Suicide is painless?
When I was a young student, I knocked around with a group of vibrant young things who were full of life and enjoyed all that it had to offer. Few of us, if any, had encountered the harsh realities of existence and we had nothing more to do than look forward to a hopeful new future: this was the early ’70s and life was good in the hands of the young. One morning, one of our number came to college to report that our friend, Bernie, had died: but not just ‘died’, he had committed suicide. To this day, no-one really knows the reason why and, after a period of confusion, shock and worry, we re-adjusted and got on with our lives. Sadly, suicide has reared its ugly head at regular intervals during my life: the priest is in constant contact with the mayhem created by those who take their own lives and few of us escape our time on this Earth without a family member; a friend or a close acquintance robbing them of their companionship in life. For myself, I have had to deal, sadly, with numerous parishioners who chose to die rather than continue to suffer and, notably, can count a professional colleague-a funeral director when I was curate-and a cousin amongst the sorrowful toll. Most recently, a former colleague took his own life to the devastation of all who loved and cared for him ,and this bright and intelligent man’s life was celebrated by a packed church full at St Margaret’s, Westminster. The predominant themes were compassion for him and bewilderment about his action.
As familar as we are with this course of action, it still leaves those who are sound in mind, healthy and broadly content with life and hopeful feeling numb and incredulous: what is it that switches off the over-riding impulse to live; can we imagine the state of mind of those who are brought to this pass,are they calm and in control as often seems the case, or are they at the far reaches of desperation and taking the only way forward that will ease their intolerable pain?
All these questions come to mind when we hear of the assisted suicide of the young, rugby player Daniel Jones. 23 years old, and no longer able to play his beloved game or live the full life he wished for, the young man took himself off to Switzerland to be enabled to die. How on earth can we come to terms with this?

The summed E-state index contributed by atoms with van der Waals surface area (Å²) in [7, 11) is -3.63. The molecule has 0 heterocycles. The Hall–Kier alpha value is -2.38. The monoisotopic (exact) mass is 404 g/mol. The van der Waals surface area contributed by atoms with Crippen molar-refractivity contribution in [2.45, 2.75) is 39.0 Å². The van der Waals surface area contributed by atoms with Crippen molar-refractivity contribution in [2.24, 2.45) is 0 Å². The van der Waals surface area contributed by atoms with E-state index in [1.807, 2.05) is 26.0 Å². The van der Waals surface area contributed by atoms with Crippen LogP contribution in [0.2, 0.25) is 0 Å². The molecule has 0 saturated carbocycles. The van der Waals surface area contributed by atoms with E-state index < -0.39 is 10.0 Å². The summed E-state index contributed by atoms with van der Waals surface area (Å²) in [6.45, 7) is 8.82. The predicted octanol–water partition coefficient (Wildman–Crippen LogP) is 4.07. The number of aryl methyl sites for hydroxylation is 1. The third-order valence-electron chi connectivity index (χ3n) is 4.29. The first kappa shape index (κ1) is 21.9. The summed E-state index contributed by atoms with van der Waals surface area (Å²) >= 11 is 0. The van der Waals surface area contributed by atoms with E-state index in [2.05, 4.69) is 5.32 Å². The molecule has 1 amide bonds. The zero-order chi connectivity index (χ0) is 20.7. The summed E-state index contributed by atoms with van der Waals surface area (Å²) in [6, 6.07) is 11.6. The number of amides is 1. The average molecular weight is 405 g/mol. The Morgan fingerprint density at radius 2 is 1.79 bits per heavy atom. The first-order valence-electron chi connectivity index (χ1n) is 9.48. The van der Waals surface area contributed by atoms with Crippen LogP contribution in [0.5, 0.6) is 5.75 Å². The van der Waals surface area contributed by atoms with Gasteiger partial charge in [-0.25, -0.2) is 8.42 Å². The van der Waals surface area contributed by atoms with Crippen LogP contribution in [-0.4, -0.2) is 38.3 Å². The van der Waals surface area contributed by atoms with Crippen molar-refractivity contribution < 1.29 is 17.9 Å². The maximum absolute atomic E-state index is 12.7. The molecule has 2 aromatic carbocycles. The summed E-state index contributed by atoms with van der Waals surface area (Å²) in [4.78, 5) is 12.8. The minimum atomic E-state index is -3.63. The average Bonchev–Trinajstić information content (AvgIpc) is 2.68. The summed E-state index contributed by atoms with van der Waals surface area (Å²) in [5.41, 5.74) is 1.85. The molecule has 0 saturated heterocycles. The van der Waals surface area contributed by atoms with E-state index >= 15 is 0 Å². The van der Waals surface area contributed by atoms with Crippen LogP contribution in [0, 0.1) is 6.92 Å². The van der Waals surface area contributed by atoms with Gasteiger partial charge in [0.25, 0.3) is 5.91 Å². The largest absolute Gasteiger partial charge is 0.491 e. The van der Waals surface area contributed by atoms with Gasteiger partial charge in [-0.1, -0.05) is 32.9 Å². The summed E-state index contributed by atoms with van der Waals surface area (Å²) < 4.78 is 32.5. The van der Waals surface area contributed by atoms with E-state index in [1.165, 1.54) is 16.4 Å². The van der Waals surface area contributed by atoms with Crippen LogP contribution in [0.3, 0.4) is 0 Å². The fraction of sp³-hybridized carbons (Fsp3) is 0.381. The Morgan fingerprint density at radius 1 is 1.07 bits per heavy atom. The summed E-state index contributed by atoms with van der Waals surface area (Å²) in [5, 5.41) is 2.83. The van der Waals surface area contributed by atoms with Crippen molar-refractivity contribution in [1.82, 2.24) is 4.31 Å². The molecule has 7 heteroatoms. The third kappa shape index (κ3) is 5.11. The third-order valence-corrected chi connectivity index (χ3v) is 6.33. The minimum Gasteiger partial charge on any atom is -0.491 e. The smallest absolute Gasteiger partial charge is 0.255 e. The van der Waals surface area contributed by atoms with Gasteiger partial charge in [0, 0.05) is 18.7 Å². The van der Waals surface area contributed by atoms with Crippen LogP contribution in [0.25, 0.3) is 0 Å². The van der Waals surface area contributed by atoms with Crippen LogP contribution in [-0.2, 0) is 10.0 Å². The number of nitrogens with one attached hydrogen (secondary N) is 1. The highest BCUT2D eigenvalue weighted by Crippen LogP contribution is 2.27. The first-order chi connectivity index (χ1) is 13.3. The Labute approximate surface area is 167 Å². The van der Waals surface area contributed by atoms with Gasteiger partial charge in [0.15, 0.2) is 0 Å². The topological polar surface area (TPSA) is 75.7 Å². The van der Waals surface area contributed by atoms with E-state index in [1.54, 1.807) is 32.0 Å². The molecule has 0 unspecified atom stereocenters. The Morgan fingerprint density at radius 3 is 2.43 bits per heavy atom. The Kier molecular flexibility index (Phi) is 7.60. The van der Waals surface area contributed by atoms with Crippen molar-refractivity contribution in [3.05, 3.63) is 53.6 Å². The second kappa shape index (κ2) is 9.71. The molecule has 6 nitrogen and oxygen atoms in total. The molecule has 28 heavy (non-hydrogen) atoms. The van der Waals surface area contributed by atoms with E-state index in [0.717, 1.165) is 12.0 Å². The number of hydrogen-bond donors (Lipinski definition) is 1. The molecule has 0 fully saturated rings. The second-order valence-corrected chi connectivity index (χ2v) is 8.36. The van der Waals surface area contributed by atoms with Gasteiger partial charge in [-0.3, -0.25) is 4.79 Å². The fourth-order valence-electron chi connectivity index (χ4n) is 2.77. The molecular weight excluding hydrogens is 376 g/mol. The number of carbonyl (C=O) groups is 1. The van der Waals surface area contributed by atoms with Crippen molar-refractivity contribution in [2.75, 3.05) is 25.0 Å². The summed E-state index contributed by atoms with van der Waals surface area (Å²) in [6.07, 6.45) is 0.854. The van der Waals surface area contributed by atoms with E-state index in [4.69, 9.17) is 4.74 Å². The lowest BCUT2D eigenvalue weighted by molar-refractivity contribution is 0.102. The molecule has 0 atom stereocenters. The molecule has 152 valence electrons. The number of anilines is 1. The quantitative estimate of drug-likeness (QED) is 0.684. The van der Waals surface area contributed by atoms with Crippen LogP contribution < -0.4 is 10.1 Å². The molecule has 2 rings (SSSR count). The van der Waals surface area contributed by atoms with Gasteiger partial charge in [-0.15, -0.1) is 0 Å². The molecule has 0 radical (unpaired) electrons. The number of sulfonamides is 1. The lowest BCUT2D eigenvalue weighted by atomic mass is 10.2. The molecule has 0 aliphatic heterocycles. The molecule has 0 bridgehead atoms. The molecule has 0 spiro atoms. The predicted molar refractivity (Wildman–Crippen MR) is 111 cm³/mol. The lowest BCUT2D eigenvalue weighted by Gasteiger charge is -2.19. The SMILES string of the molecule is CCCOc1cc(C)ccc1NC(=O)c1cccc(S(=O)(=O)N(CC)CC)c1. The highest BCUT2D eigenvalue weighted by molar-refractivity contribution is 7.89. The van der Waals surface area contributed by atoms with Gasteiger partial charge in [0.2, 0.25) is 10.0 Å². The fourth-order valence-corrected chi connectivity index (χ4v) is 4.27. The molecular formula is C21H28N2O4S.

Over the past decades, there has been an inexorable rise in the numbers of, particularly young, men who are taking their own lives. Of the presenting reasons, the chief seem to be unemployment; living alone or with parents and, for young females, being married. However, there are significant numbers of older, professional people who take this course of action: notably farmers in this country (and this is manifestly a cause for concern in this county). There also seems to be an underlying psychiatric reason for many of these cases, with substantial numbers of suicide deaths linked to alcohol dependence (37%); depression (32%) and anxiety disorders (10%). No doubt, feelings of failure and uselessness contribute to the tally. There are substantial intiatives taking place because the problem has been recognised, and serious attempts are being made to tackle it, from the Samaritans nationwide to local intiatives like ‘Working With Men’ in London. However, every single new suicide leaves us feeling helpless and recognising that the reasons are as numerous and diverse as the human beings who step out into the void in this way. Their actions leave those who are left behind with a lifetime’s misery and unresolved questions, and the dreadful (but invariably innaccurate) feeling that we should have noticed and done more.
However, I want to pose one possible way forward. The recent Credit Crunch has served to remind us that unbridled pursuit of profit and wealth for their own sake is devastatingly destructive to society and individuals and, yet, we continue to believe and are encouraged to believe, that success in life is about the size of our bank balance; the number of rooms in our house; the quality of our car and the luxury of our annual holiday. As not one bank boss takes a lower bonus now than before the crisis, we continue to teach subliminily that, unless we aspire to be like David Beckham and Posh Spice, we are living sub-lives and are perpetual failures. Never mind the satisfaction and meaning in life which accrues to those who care for the sick; educate children and young people; pursue the Arts; seek to write great and inspiring literature; bring up happy and sane families, and the thousand other greater ways of living and being on this Earth than the pursuit of ever more wealth. I just wonder whether at least one cause of suicide is the sense of failure in living up to the dreadful aspirations of our modern profit-seeking world and a failure to measure one’s worth in the way we are loved and cherished and contribute to the wonderful life experience of those around us?
The great 60s hippy heroes Crosby, Stills, Nash and Young sang ‘teach your children well, their father’s hell did surely go by’: let’s start teaching our children that the pursuit of life, liberty and happiness is more than pursuit of the Dollar or Euro.